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Serving the GW Community since 1904

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Diversity, equity official to leave GW in July
By Jenna Lee, Assistant News Editor • June 8, 2024

Indigenous activists discuss solidarity, empowerment

Shane Bahn | Hatchet Photographer

Four panelists explored indigenous Latino and Native American activism in a discussion in the Marvin Center Wednesday.

The event, titled “Pan-American Perspectives: Indigenous Solidarity in Activism,” was co-hosted by the GWU Racially and Ethnically Mixed Student Association and GW Students for Indigenous and Native American Rights two days after Indigenous Peoples’ Day. The panel, composed of four Latino and indigenous activists, addressed a variety of topics, including community solidarity.

Jenadee Nanini, a D.C. lawyer specializing in family and immigration law, said activism, to her, means “a sense of responsibility and a sense of selflessness to your community and your culture.” Nanini said she focuses on preserving her culture from the oppressive forces of “white man mentalities,” capitalism and colonialism.

“You’re never assimilating, you’re never conceding, you’re never conforming, you’re always holding true to where you came from so that wears on,” she said.

Nanini said any victory in the struggle to empower traditionally disenfranchised groups is less important than collective success because the only path forward is through a combined effort.

“We really need to draw on the stories from our elders and unite to fight,” she said. “It’s not about the individual success, it’s making sure that we band together.”

André Gonzales, a junior majoring in political communication, emphasized that solidarity can only be reached by working together and through “the willingness to collaborate, the willingness to say we’re here together, how can we coexist.”

Xemiyulu Tapepechul, a transgender indigenous Salvadoran author, identifies as two-spirit, an indigenous term used to refer to people who fulfill a traditional third-gender role. Tapepechul said two-spirit people band together to survive in a society hostile to those who deviate from accepted cultural, racial or gender standards.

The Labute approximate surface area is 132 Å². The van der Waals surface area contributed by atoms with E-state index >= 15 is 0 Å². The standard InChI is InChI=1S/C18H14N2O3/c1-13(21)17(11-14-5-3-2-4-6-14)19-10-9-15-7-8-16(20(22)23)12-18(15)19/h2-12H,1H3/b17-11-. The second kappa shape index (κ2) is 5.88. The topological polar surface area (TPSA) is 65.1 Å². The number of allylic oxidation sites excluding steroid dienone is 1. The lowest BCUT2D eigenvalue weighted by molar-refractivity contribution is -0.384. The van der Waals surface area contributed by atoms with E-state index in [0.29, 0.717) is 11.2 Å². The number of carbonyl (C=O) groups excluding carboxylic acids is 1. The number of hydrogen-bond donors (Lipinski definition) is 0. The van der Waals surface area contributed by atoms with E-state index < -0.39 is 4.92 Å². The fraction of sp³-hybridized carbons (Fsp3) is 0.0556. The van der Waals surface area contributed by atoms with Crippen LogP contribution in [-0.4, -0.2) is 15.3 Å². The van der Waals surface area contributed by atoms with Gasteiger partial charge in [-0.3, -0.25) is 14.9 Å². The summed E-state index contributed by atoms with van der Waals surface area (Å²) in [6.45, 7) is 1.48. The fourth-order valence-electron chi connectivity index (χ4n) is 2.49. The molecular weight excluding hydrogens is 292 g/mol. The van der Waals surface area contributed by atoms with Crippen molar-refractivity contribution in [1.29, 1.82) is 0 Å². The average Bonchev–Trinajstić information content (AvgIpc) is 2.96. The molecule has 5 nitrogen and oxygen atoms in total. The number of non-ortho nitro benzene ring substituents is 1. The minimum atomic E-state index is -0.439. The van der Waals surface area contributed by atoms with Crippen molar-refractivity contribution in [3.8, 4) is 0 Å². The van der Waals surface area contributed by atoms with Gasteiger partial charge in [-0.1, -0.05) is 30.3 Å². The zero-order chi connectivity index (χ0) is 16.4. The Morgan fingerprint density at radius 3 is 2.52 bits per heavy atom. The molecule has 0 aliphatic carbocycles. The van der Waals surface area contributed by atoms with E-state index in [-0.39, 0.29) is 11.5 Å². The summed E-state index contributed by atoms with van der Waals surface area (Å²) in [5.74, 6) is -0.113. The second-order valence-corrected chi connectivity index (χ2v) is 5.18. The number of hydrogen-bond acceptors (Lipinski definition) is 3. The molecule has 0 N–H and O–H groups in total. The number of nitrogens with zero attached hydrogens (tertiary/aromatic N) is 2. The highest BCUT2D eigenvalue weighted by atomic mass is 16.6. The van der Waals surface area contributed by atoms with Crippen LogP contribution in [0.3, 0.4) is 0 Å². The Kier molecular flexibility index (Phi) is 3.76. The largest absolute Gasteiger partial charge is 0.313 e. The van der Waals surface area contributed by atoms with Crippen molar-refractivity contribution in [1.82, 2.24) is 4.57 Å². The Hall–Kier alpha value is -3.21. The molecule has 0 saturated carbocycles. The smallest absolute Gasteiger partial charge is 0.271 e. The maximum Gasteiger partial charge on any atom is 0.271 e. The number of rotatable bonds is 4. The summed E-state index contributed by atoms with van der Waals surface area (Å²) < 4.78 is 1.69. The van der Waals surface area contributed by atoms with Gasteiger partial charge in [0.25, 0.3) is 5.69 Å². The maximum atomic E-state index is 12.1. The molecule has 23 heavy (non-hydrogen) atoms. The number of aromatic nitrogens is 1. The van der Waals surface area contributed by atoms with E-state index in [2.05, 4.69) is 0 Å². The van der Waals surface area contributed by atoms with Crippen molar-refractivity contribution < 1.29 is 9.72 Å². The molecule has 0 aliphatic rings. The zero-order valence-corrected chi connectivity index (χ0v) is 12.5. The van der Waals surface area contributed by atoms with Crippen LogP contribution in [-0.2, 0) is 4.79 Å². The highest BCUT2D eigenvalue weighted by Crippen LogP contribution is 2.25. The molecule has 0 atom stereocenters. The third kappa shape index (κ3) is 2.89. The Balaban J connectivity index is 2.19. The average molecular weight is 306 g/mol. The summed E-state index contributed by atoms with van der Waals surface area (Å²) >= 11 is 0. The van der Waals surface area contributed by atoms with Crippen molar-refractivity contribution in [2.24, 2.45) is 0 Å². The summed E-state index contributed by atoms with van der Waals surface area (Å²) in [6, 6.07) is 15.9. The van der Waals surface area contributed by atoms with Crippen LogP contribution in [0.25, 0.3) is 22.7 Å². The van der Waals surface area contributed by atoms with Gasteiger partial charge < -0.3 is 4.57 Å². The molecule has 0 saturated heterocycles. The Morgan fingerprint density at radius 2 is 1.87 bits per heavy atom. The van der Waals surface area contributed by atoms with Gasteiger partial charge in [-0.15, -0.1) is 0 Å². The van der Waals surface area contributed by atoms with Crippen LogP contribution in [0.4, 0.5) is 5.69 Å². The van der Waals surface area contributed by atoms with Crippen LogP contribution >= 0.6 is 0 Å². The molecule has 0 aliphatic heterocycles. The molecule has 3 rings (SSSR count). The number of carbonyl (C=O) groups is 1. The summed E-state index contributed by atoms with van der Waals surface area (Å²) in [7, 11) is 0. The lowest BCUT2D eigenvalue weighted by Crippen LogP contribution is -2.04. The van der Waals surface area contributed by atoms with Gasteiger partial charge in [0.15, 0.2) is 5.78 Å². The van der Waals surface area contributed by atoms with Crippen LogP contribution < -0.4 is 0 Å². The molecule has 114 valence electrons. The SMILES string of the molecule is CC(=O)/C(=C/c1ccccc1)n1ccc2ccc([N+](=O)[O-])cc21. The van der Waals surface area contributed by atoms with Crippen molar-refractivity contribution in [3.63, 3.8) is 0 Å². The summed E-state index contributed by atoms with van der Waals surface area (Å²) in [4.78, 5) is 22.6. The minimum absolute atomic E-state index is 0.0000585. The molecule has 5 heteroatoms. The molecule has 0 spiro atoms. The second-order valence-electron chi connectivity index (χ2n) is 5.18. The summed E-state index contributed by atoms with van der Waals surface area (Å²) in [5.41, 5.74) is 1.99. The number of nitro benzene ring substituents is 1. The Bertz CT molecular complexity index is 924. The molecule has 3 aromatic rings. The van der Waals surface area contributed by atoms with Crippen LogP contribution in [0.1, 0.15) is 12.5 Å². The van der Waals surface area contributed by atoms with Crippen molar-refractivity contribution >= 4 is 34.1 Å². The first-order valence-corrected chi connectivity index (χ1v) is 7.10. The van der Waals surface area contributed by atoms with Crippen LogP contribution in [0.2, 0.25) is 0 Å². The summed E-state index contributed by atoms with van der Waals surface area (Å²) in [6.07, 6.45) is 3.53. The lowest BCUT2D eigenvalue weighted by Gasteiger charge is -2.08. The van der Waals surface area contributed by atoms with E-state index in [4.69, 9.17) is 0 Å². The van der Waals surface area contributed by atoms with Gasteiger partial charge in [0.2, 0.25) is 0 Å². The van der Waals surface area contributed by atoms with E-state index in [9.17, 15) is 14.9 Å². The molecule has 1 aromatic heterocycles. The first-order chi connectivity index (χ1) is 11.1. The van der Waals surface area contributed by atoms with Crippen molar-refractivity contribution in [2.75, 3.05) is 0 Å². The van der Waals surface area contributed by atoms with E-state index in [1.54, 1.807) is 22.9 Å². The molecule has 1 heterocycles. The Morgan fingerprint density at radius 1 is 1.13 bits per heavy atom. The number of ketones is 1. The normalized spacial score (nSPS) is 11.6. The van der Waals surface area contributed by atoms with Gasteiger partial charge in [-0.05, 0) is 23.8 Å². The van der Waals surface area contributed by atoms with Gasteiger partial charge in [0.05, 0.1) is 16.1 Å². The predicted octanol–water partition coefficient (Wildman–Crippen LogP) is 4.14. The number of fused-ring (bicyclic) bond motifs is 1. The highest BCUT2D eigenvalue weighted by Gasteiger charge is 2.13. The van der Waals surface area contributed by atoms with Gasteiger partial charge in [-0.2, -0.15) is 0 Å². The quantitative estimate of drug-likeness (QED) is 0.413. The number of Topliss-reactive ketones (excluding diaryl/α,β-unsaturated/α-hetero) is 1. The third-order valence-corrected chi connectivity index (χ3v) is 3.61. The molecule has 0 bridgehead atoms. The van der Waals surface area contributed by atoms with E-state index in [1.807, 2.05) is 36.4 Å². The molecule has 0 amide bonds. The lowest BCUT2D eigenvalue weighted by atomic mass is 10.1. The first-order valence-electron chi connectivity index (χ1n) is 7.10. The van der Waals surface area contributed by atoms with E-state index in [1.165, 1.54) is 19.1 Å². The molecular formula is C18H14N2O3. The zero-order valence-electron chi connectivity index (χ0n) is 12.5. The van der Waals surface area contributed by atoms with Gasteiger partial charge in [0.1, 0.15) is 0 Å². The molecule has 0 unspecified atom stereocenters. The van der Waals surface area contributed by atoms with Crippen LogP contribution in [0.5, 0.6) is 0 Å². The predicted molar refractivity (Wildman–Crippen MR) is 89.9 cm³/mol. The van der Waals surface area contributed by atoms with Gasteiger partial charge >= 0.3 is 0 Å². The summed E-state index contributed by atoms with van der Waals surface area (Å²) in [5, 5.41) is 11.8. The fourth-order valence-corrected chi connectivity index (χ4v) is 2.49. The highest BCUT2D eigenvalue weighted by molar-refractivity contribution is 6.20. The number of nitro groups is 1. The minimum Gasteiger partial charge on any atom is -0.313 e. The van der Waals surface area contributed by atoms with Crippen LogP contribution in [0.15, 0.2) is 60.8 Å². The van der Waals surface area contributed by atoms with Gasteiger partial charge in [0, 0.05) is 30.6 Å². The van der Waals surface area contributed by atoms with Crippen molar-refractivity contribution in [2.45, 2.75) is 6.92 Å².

“There’s a lot of us that come from two-spirit communities that don’t have access to families, and don’t have access to jobs, so we depend on each other to survive,” she said.

Sebi Medina-Tayac, an indigenous community organizer and journalist, said the first step toward effective activism is defining one’s community, calling the lack of “solid” definitions “messy.”

“I think identifying your community and strengthening your community are two really important first steps in deciding how you fit in,” he said.

Medina-Tayac decried gatekeepers who restrict the definition of activism to their own narrow conceptions of the term.

“The question of who’s a real activist, I find to be totally unhelpful because those metrics are so different,” he said. “For me, being an activist looks this way, for someone else being an activist is surviving, paying their bills and taking care of their families.”

Panelists discussed the importance of not straying from the past, whether that past is positive or negative. Medina-Tayac said reflection and understanding will beget real change for indigenous Latino and Native American communities.

“The way forward is charted by the map we’ve already walked,” he said.

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